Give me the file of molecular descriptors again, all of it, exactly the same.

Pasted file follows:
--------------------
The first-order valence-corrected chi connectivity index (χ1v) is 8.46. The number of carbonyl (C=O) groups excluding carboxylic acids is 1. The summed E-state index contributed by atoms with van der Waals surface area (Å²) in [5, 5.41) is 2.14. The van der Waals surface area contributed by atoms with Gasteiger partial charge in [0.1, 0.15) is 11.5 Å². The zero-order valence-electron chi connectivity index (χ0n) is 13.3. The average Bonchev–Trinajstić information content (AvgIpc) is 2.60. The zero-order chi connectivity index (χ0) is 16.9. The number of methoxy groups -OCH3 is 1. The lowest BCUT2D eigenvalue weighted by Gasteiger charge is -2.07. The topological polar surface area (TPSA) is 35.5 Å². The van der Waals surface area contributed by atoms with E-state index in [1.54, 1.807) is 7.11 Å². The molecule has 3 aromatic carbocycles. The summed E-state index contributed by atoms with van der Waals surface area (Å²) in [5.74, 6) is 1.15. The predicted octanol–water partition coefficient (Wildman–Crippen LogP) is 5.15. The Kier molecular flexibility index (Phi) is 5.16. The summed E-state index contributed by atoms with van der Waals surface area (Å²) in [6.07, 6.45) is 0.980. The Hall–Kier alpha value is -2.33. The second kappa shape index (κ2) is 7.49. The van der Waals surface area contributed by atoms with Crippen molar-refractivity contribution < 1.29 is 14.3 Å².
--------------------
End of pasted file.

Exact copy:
The first-order valence-corrected chi connectivity index (χ1v) is 8.46. The number of carbonyl (C=O) groups excluding carboxylic acids is 1. The summed E-state index contributed by atoms with van der Waals surface area (Å²) in [5, 5.41) is 2.14. The van der Waals surface area contributed by atoms with Gasteiger partial charge in [0.1, 0.15) is 11.5 Å². The zero-order valence-electron chi connectivity index (χ0n) is 13.3. The average Bonchev–Trinajstić information content (AvgIpc) is 2.60. The zero-order chi connectivity index (χ0) is 16.9. The number of methoxy groups -OCH3 is 1. The lowest BCUT2D eigenvalue weighted by Gasteiger charge is -2.07. The topological polar surface area (TPSA) is 35.5 Å². The van der Waals surface area contributed by atoms with E-state index in [1.54, 1.807) is 7.11 Å². The molecule has 3 aromatic carbocycles. The summed E-state index contributed by atoms with van der Waals surface area (Å²) in [5.74, 6) is 1.15. The predicted octanol–water partition coefficient (Wildman–Crippen LogP) is 5.15. The Kier molecular flexibility index (Phi) is 5.16. The summed E-state index contributed by atoms with van der Waals surface area (Å²) in [6.07, 6.45) is 0.980. The Hall–Kier alpha value is -2.33. The second kappa shape index (κ2) is 7.49. The van der Waals surface area contributed by atoms with Crippen molar-refractivity contribution < 1.29 is 14.3 Å².